heart attack avoided or cost per life year saved. This approach works well, said Veenstra, and people are reasonably accepting of it. CEAs, however, do not easily allow for cross-intervention comparisons, for example, whether to spend $50,000 to prevent a heart attack or spend $50,000 to prevent breast cancer. Answering this question would require further considerations of how long a person would have lived, what that person’s quality of life would have been with a given intervention, as well as other downstream costs.
The gold standard in the field has become CUA because of this limitation of CEA analysis, said Veenstra. CUA typically measures outcomes through a metric called a quality-adjusted life year (QALY) and allows for comparisons across interventions. For example, if $50,000 spent to prevent a heart attack produces 10 QALYs, and $50,000 spent to prevent a breast cancer produces 20 QALYs, a decision can be informed by that information. “That is what we produce in health care,” said Veenstra. “We don’t make cars; we don’t make phones. We increase people’s length of life, and we improve their quality of life—at least that is our goal. And the QALY captures those.”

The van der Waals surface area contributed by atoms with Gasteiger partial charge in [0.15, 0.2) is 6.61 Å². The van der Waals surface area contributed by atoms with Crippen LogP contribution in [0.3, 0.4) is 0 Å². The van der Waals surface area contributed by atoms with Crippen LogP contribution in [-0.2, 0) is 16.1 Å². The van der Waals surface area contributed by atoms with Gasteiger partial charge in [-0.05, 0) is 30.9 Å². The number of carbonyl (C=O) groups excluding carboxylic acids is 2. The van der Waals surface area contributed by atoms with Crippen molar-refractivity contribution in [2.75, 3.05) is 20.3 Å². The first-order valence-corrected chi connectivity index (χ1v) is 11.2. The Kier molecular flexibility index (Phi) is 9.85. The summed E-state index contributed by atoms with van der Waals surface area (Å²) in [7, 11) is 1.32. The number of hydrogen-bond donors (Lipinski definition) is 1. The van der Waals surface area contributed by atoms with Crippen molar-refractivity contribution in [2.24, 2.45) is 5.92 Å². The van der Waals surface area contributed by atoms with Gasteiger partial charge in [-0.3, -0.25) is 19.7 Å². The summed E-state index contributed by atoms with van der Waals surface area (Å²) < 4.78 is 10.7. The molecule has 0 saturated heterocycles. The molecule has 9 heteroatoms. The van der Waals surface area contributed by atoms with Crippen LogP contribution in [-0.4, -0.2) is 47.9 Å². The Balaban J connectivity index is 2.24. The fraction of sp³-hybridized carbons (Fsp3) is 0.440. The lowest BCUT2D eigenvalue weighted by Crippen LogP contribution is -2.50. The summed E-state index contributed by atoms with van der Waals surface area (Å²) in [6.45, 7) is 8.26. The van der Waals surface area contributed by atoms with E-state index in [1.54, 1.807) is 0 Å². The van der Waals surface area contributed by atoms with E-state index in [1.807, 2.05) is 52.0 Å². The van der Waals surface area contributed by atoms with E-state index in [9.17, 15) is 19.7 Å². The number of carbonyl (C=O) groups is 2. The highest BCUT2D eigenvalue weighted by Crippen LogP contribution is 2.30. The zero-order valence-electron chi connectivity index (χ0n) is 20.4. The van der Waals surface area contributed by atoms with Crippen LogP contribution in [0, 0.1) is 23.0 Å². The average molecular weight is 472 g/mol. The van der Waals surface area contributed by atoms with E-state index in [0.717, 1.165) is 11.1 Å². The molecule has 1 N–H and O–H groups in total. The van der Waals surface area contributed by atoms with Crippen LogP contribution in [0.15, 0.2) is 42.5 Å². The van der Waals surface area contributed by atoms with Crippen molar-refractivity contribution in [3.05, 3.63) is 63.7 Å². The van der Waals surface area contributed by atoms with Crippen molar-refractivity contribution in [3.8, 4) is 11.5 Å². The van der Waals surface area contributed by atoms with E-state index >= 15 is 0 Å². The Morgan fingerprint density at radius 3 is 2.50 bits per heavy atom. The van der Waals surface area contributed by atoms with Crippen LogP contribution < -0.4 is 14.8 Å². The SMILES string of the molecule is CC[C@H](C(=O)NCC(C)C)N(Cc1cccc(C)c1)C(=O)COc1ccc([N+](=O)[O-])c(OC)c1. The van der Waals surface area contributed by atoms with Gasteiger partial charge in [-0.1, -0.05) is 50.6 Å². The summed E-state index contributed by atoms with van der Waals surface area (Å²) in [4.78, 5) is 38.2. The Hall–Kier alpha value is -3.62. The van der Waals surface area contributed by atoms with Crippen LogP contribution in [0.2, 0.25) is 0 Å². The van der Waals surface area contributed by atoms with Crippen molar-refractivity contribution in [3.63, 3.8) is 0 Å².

Another standard measure in health economics is the incremental cost-effectiveness ratio, which is defined as the difference in cost between two interventions divided by the difference in their effectiveness. This metric can fall into four different quadrants on what is called a cost-effectiveness plane (see Figure 3-1). The best result is when outcomes improve and costs go down. The worst is when outcomes become worse and costs increase. Most interventions in health care result in higher costs with improved outcomes, Veenstra said, which makes CUAs useful for comparing these interventions. For example, the cost per life year saved may be $10,000 for one intervention and $200,000 for another intervention. In this case, money may be more effectively spent on the first intervention.
In the United States, however, there is not a clear threshold on how much money society is willing to spend to save a life for 1 year, said Veenstra. “You might hear people [say] $50,000 per QALY. In reality, it is probably closer to $100,000 or more in this country.” Nevertheless, this approach provides a way to determine whether an intervention is reasonable.
Whether genome sequencing is cost-effective depends on the outcome that is being measured, Veenstra said. These outcomes could be measured in